Just when the Blyden family thought they found the perfect tenant for a building they have owned for generations in the St. Thomas historic district, the law intervened.
After years of disappointment renting out the three-story structure in Market Square to a series of ne’er-do-wells, they resolved to leave it empty – until Lemmond Luciano came along with plans for a Caribbean restaurant.
“We are trying to improve the area of Market Square. It’s not a bar. It’s not a strip club,” David Blyden Jr. told Department of Licensing and Consumer Affairs Commissioner Richard Evangelista at a virtual public hearing on Thursday to determine whether Luciano’s House Caribbean Restaurant should receive an alcohol license.
“He’s trying to run a fine business and upgrade the area,” said Blyden. “We’d rather keep the property closed than put in a bar or a strip club. We really like Mr. Luciano and what he is trying to do with his family.”
According to the government, the restaurant, which encompasses the Rothschild Francis Square podium where senators once came to do their politicking, is 100 feet or less from Christ Church Methodist, necessitating a notice to neighbors – none of whom spoke out at Thursday’s hearing – of the bid to serve alcohol.
However, attorney Iver Stridiron told Evangelista that Google Earth calculations show the distance from the front gate of the church to the door of the restaurant is 149.26 feet and 177.35 feet from the middle of the sanctuary to the center of the eatery.
“We determined that the building and restaurant is beyond the 100 feet limitation,” said Stridiron, a former senator and attorney general who is married to Priscilla Blyden-Stridiron, sister of David.
Distance issues aside, the building has long housed restaurants, including when it was the Blyden family home and they ran Blyden’s Barn Restaurant, said Blyden.
“The only time that building was not a restaurant and bar was when my sister had a business there,” he said.
(For more about the history of Market Square see: Market Square ‘Open for Business’)
Blyden-Stridiron said she gave up on that business after 18 years because the government’s revitalization of Market Square never produced the promised parking spaces or police presence, and vagrants and vandals turned it into a smelly and unsavory environment as they urinated and defecated all over the place.
“The area became an eyesore and a blemish in the heart of downtown,” said Blyden. “We tried to remove a blight from the downtown Market Square area” by leasing the first floor of the building to Luciano. He has poured hundreds of thousands of dollars into remodeling, including new tile and paint, a state-of-the-art kitchen that comprises about one-third of the space, security cameras, bollards along the perimeter to deter loitering and an adjacent lot for parking, said Blyden.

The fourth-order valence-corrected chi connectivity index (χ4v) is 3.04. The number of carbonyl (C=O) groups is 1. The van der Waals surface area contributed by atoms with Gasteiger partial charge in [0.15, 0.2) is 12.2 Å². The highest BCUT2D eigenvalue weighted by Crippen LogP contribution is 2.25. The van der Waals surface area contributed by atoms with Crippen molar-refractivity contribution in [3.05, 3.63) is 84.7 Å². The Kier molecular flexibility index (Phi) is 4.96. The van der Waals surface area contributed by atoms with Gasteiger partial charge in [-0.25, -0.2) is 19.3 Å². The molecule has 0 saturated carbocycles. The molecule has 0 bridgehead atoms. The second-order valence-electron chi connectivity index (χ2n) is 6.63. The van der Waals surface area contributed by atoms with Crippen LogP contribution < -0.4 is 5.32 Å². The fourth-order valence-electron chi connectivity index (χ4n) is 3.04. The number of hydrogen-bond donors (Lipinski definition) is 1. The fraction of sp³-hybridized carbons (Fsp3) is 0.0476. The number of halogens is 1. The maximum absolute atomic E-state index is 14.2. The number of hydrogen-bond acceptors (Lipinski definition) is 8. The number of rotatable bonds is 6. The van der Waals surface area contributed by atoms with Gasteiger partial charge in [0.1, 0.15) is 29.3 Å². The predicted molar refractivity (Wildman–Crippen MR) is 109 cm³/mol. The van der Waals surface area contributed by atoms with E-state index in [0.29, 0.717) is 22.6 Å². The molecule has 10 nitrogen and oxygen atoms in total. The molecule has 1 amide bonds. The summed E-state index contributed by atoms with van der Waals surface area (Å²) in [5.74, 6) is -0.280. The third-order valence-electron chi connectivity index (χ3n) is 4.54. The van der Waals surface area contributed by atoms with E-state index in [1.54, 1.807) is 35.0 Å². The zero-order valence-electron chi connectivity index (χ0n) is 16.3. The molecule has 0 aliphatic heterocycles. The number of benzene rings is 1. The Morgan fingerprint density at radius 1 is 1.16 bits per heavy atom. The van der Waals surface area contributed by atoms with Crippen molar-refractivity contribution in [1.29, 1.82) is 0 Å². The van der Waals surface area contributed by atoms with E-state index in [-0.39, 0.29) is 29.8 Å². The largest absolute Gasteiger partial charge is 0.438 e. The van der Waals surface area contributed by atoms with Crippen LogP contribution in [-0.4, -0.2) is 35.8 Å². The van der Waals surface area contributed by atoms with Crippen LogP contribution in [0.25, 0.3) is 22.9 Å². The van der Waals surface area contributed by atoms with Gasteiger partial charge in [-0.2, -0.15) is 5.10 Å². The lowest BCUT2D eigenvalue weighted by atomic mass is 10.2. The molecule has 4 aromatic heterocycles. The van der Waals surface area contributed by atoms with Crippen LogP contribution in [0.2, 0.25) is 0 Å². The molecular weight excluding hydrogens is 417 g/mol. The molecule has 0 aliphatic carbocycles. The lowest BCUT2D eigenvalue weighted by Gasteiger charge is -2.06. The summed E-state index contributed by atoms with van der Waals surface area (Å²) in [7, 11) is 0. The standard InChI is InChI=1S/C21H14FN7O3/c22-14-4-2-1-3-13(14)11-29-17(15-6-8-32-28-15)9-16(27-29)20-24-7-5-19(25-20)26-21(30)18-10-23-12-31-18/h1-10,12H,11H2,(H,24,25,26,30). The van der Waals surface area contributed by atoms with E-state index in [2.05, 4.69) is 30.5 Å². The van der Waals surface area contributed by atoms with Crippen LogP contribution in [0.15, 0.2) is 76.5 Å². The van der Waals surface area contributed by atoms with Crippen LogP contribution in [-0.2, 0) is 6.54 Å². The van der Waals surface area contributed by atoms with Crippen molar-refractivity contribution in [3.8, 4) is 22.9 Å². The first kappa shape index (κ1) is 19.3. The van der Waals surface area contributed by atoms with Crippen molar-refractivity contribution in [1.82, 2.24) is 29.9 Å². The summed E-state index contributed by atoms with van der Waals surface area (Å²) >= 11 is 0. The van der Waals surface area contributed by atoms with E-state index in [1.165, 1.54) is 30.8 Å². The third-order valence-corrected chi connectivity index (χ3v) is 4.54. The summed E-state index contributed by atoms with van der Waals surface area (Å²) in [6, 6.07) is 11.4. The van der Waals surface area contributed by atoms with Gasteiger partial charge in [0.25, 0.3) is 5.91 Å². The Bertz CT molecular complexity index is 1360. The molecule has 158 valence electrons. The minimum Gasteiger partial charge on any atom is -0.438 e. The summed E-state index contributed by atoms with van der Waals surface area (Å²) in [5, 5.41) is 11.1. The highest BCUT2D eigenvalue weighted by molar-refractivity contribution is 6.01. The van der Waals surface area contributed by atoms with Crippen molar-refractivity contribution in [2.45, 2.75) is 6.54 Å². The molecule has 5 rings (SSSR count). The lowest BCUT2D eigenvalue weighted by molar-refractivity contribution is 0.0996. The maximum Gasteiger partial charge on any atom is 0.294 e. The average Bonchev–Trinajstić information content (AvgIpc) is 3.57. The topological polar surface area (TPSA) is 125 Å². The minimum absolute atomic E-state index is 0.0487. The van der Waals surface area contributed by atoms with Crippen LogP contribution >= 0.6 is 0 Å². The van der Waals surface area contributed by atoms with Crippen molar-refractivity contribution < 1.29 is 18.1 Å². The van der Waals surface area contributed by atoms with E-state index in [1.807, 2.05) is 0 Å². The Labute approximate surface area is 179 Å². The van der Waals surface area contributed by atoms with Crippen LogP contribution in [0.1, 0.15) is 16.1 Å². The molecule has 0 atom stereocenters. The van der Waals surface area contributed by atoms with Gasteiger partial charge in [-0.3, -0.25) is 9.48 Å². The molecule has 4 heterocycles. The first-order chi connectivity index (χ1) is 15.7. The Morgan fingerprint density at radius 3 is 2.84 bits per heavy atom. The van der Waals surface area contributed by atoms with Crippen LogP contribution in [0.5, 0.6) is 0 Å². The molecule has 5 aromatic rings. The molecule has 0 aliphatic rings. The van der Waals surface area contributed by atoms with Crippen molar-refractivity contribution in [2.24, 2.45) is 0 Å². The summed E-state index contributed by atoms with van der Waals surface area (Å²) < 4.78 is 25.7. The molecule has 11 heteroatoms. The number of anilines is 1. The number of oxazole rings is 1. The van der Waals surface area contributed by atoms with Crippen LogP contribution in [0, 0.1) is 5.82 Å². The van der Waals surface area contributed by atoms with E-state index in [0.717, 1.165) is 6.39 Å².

“His success is our success and the area’s success,” said Blyden.
“The first place I reached when I came to St. Thomas was Market Square,” which at the time was derelict and dirty, Luciano told Evangelista. While he has run a successful marble and tile business for 16 years, he envisioned opening a Caribbean restaurant, he said.
“People say, ‘You going to lose your money,’ and I say, ‘No, I’m going to make it work,’” said Luciano.
The restaurant, including a deli and ice cream bar, opened on Feb. 12, just in time for the COVID-19 pandemic shutdown a month later. While that has presented its challenges, not being able to serve patrons wine, beer or a mixed drink along with their lunch or dinner has compounded the hardships, the Luciano family said.
“This is a restaurant. I never intended to put a bar. We want to complement [meals] with alcohol. This is a family place,” said Luciano, who opens on Sundays so members of Christ Church Methodist can simply walk across the street for brunch.
Photos of the building and restaurant inside revealed a warm and intimate eatery and ice cream bar, with a few stools at the counter area that at lunch serves as a deli.
“If you look at it, it’s not set up for a bar – there is no heap of bar stools,” Blyden said.
“We’re asking that you give Mr. Luciano a chance to succeed,” he said. “Without being able to serve drinks with lunch and dinner, he is not going to succeed.”
“This is exemplary – this is what the community needs. This could be a shining example of what could be done,” said Evangelista as he viewed the photos, to the agreement of his DLCA colleagues who also attended the Zoom meeting.
However, businesses must follow the law, Evangelista said.
“I am aware that there are establishments that got liquor licenses that should not have them,” he said, adding that he has the power to revoke those licenses if businesses are engaging in unethical behavior or in other ways that are reprehensible to the community.
A decision on Luciano’s House Caribbean Restaurant’s alcohol license application will be rendered soon, Evangelista said, before adjourning the hearing.